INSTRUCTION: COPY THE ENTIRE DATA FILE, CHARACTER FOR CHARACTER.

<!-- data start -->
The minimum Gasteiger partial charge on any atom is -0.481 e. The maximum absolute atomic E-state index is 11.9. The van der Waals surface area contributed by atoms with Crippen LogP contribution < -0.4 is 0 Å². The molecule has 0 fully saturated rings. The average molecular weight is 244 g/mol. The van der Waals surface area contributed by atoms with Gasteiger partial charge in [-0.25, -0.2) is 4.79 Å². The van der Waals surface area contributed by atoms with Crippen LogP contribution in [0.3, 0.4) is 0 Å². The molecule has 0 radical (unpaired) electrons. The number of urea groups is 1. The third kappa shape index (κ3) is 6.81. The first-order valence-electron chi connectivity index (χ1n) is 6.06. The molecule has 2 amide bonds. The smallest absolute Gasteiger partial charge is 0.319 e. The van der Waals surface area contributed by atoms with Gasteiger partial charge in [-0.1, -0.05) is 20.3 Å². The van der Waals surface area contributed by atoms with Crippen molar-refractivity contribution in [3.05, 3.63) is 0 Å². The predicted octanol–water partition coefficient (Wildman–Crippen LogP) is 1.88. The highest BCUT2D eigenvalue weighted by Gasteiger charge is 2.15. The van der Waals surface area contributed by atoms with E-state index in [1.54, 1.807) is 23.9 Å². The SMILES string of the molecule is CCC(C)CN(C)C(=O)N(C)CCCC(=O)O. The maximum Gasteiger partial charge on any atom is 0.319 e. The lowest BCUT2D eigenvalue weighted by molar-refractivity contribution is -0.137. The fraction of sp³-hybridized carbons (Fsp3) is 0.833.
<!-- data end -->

The minimum Gasteiger partial charge on any atom is -0.481 e. The maximum absolute atomic E-state index is 11.9. The van der Waals surface area contributed by atoms with Crippen LogP contribution < -0.4 is 0 Å². The molecule has 0 fully saturated rings. The average molecular weight is 244 g/mol. The van der Waals surface area contributed by atoms with Gasteiger partial charge in [-0.25, -0.2) is 4.79 Å². The van der Waals surface area contributed by atoms with Crippen LogP contribution in [0.3, 0.4) is 0 Å². The molecule has 0 radical (unpaired) electrons. The number of urea groups is 1. The third kappa shape index (κ3) is 6.81. The first-order valence-electron chi connectivity index (χ1n) is 6.06. The molecule has 2 amide bonds. The smallest absolute Gasteiger partial charge is 0.319 e. The van der Waals surface area contributed by atoms with Gasteiger partial charge in [-0.1, -0.05) is 20.3 Å². The van der Waals surface area contributed by atoms with Crippen molar-refractivity contribution in [3.05, 3.63) is 0 Å². The predicted octanol–water partition coefficient (Wildman–Crippen LogP) is 1.88. The highest BCUT2D eigenvalue weighted by Gasteiger charge is 2.15. The van der Waals surface area contributed by atoms with E-state index in [1.54, 1.807) is 23.9 Å². The SMILES string of the molecule is CCC(C)CN(C)C(=O)N(C)CCCC(=O)O. The maximum Gasteiger partial charge on any atom is 0.319 e. The lowest BCUT2D eigenvalue weighted by molar-refractivity contribution is -0.137. The fraction of sp³-hybridized carbons (Fsp3) is 0.833.